Enhanced spontaneous organization: A Proliferative liver cell line grew spontaneously to form multilayered seudo-3D tissues in PDMS plates (Vessel Inc. Fukuoka, Japan) [3].  Even in such multilayered tissues, the cells took aerobic respiration on PDMS membranes.  In fact, oxygen consumptions of hepatocytes in sandwich culture clearly took two respiration circuits, anaerobic in tissue-culture-treated polystyrene (TCPS) plates and aerobic in PDMS plates [4].  Such aerobic respiration produce stoichiometrically 20 times higher ATP on a one-mole-glucose basis and thus it is expected to enable higher spontaneous organization in vitro. Oxygen concentrations strongly influenced fetal liver tissue development; initially low but later high oxygen concentration formed highly developed and functional liver tissues consisting of higher emergence of hepatocyte progenitors with well-developed stromal cell layers and extracellular matrix (ECM), which has never been observed before in vitro [5].  In the case of mature hepatocytes in sandwich culture, 10% oxygen was the best for various hepatic functions [4].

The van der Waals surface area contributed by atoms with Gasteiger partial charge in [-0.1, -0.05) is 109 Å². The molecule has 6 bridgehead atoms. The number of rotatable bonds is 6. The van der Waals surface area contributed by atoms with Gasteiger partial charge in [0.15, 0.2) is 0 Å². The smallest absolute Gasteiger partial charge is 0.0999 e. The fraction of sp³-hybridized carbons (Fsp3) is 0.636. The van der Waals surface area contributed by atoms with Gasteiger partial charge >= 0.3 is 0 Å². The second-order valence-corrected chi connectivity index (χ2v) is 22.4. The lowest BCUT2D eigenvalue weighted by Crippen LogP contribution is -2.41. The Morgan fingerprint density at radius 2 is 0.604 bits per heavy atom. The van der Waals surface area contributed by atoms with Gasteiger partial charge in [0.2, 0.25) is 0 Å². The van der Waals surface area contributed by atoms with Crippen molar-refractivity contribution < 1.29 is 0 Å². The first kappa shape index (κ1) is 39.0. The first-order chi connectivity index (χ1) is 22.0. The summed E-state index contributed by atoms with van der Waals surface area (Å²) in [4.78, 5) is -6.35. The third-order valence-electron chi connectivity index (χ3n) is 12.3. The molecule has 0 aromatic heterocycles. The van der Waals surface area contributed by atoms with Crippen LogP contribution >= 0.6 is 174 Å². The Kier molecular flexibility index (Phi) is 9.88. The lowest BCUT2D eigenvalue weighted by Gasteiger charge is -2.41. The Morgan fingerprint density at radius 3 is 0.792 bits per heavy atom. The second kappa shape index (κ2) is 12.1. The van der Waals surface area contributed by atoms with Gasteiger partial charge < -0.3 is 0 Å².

Integration with microfabrication technologies: When we combined such PDMS membranes with honeycomb microwell structures, aggregate formation were accelerated even in very high
inoculum density [6] and this method was very effective in forming cocultured aggregates [7]. Collagen gel microwells (60-80 mm in diameter) with PDMS membranes helped small hepatocyte colonies that produce and accumulate bile acid at the center of each colonies, enabling direct recovery of the bile acid fractions by a capillary syringe for further pharmacological analyses [8].